Exclusion criteria were as follows: (1) CT showed intracranial hemorrhage or subarachnoid hemorrhage; (2) incomplete data for myocardial zymogram, echocardiograph, and/or electrocardiogram (ECG) data within 48 h after admission; (3) history of cardiac disease before admission; (4) cardioembolic stroke subtype; (5) concurrent malignant neoplasm, severe liver, kidney or cardiopulmonary disorder.

Diagnostic criteria of CCS

CCS was diagnosed according to the following criteria [10]: (1) no previous history of heart disease; (2) clear diagnosis of acute ischemic stroke; (3) any secondary cardiac damage manifestations. The manifestation includes: (1) ECG changes, including ST segment elevation or depression, T wave changes and QT prolongation [11,12,13]; (2) cardiac dysfunctions in echocardiography such as left ventricular diastolic dysfunction, [14] abnormal ventricular wall motion, [15] and decreased left ventricular ejection fraction [16]; (3) elevated peripheral cardiac markers by laboratory tests including troponin [17] and B-type natriuretic peptide [18].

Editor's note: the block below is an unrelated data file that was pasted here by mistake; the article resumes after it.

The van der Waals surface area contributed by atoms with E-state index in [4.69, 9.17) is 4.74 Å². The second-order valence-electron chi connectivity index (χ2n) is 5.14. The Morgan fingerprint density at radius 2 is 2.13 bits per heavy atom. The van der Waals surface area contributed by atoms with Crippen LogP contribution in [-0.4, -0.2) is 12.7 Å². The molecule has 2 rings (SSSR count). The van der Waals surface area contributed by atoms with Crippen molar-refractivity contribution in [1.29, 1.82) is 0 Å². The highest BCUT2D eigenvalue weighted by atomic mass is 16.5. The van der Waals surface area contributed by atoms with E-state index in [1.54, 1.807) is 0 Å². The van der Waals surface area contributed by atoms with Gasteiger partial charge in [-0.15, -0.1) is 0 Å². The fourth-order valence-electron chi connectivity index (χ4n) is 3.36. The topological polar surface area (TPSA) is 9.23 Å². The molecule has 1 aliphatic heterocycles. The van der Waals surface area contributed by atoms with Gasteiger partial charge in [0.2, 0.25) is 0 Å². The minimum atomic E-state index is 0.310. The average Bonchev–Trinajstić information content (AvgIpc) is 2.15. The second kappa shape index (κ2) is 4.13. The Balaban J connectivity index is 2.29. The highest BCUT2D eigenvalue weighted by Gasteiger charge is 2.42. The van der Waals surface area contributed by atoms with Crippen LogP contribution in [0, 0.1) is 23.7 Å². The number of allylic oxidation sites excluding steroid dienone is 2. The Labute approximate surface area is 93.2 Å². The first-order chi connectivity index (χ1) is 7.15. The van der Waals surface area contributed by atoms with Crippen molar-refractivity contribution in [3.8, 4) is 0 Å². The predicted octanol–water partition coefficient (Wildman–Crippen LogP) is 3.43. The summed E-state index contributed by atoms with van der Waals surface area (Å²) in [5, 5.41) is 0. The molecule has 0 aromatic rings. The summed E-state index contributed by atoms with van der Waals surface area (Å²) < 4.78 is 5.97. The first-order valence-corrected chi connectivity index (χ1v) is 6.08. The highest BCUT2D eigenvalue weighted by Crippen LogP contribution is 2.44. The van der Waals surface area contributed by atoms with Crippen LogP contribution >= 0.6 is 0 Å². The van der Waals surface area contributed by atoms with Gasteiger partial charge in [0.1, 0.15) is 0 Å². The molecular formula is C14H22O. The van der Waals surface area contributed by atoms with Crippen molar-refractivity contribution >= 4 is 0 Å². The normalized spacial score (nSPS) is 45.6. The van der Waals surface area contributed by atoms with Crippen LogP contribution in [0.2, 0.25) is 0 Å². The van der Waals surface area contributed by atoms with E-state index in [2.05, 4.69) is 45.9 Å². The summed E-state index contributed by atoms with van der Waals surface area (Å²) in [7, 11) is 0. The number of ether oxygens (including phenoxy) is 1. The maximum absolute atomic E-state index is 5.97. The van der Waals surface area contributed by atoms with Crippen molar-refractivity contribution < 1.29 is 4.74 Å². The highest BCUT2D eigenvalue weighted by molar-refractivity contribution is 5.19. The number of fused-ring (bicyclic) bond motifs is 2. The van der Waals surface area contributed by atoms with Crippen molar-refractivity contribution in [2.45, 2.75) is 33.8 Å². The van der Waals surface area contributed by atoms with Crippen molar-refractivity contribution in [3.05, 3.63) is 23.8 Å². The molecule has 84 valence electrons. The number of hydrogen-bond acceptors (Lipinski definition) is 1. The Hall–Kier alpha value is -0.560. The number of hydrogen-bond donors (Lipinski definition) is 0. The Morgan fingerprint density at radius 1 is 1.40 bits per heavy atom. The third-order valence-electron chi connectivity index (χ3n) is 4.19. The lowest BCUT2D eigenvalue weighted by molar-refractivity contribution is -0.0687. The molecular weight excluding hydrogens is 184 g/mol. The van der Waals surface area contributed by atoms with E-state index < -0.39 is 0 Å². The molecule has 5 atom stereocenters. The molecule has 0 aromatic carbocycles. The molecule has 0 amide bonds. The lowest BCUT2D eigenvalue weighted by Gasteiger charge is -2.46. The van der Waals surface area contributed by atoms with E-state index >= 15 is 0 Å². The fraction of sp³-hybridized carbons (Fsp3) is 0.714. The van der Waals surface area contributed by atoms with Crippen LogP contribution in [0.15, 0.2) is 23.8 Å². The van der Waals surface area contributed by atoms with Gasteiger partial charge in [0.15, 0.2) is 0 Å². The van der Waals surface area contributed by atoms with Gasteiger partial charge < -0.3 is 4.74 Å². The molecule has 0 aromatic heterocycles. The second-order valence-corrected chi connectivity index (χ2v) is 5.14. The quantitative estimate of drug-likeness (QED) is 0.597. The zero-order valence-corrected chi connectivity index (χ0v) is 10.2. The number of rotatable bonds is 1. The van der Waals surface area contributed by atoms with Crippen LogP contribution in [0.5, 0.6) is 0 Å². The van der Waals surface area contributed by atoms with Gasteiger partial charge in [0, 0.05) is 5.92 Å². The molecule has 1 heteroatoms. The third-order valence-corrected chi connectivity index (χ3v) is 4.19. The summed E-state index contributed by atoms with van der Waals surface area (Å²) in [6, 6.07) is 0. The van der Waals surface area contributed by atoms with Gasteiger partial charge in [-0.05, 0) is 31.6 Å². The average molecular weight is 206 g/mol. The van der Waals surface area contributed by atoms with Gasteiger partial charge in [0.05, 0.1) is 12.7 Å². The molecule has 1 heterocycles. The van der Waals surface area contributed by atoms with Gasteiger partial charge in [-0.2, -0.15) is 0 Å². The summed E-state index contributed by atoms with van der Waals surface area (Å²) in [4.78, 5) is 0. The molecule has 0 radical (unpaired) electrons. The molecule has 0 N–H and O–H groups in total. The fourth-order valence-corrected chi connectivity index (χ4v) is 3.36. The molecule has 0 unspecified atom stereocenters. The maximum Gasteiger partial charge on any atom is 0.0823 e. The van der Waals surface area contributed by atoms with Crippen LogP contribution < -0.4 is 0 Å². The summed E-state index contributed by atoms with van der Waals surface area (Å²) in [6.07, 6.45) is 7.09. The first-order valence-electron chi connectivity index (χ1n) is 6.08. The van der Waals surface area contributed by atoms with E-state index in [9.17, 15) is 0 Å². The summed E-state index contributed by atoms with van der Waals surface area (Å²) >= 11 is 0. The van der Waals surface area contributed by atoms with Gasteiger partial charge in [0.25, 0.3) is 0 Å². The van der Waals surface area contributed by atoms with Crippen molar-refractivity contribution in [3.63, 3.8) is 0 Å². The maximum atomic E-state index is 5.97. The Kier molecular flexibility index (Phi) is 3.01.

Statistical analysis